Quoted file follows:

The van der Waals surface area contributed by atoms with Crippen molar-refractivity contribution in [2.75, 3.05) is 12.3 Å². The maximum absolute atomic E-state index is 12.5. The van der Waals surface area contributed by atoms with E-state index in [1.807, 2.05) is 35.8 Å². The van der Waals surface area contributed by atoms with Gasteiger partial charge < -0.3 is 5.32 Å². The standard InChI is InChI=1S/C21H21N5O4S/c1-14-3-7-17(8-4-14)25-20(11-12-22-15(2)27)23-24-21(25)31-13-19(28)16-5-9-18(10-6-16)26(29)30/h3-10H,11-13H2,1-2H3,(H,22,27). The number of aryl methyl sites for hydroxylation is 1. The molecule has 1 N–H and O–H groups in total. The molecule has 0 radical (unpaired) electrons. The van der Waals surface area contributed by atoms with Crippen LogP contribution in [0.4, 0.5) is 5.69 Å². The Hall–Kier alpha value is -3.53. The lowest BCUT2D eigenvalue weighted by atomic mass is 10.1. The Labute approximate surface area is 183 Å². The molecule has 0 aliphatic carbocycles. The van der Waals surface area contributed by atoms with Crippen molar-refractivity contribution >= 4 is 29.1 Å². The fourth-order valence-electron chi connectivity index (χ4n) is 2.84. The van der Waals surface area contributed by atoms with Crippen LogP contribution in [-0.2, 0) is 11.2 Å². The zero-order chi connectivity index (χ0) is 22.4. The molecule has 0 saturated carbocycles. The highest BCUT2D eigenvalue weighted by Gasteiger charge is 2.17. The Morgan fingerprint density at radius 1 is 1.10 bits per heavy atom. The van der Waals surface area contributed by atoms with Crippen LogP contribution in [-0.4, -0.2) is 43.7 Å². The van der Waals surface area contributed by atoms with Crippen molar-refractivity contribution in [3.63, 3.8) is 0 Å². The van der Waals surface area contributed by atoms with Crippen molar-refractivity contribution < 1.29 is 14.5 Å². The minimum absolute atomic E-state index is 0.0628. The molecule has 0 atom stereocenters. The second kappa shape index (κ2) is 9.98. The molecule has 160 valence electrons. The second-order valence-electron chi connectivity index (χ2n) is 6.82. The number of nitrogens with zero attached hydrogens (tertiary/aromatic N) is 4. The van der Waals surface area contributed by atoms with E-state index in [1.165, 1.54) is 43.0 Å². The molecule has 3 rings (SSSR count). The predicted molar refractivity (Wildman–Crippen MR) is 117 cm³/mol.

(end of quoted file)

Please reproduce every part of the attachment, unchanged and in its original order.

The van der Waals surface area contributed by atoms with Crippen molar-refractivity contribution in [2.75, 3.05) is 12.3 Å². The maximum absolute atomic E-state index is 12.5. The van der Waals surface area contributed by atoms with E-state index in [1.807, 2.05) is 35.8 Å². The van der Waals surface area contributed by atoms with Gasteiger partial charge < -0.3 is 5.32 Å². The standard InChI is InChI=1S/C21H21N5O4S/c1-14-3-7-17(8-4-14)25-20(11-12-22-15(2)27)23-24-21(25)31-13-19(28)16-5-9-18(10-6-16)26(29)30/h3-10H,11-13H2,1-2H3,(H,22,27). The number of aryl methyl sites for hydroxylation is 1. The molecule has 1 N–H and O–H groups in total. The molecule has 0 radical (unpaired) electrons. The van der Waals surface area contributed by atoms with Crippen LogP contribution in [0.4, 0.5) is 5.69 Å². The Hall–Kier alpha value is -3.53. The lowest BCUT2D eigenvalue weighted by atomic mass is 10.1. The Labute approximate surface area is 183 Å². The molecule has 0 aliphatic carbocycles. The van der Waals surface area contributed by atoms with Crippen molar-refractivity contribution >= 4 is 29.1 Å². The fourth-order valence-electron chi connectivity index (χ4n) is 2.84. The van der Waals surface area contributed by atoms with Crippen LogP contribution in [-0.2, 0) is 11.2 Å². The zero-order chi connectivity index (χ0) is 22.4. The molecule has 0 saturated carbocycles. The highest BCUT2D eigenvalue weighted by Gasteiger charge is 2.17. The Morgan fingerprint density at radius 1 is 1.10 bits per heavy atom. The van der Waals surface area contributed by atoms with Crippen LogP contribution in [-0.4, -0.2) is 43.7 Å². The van der Waals surface area contributed by atoms with Crippen molar-refractivity contribution in [3.63, 3.8) is 0 Å². The van der Waals surface area contributed by atoms with Crippen molar-refractivity contribution < 1.29 is 14.5 Å². The minimum absolute atomic E-state index is 0.0628. The molecule has 0 atom stereocenters. The second kappa shape index (κ2) is 9.98. The molecule has 160 valence electrons. The second-order valence-electron chi connectivity index (χ2n) is 6.82. The number of nitrogens with zero attached hydrogens (tertiary/aromatic N) is 4. The van der Waals surface area contributed by atoms with E-state index in [1.165, 1.54) is 43.0 Å². The molecule has 3 rings (SSSR count). The predicted molar refractivity (Wildman–Crippen MR) is 117 cm³/mol.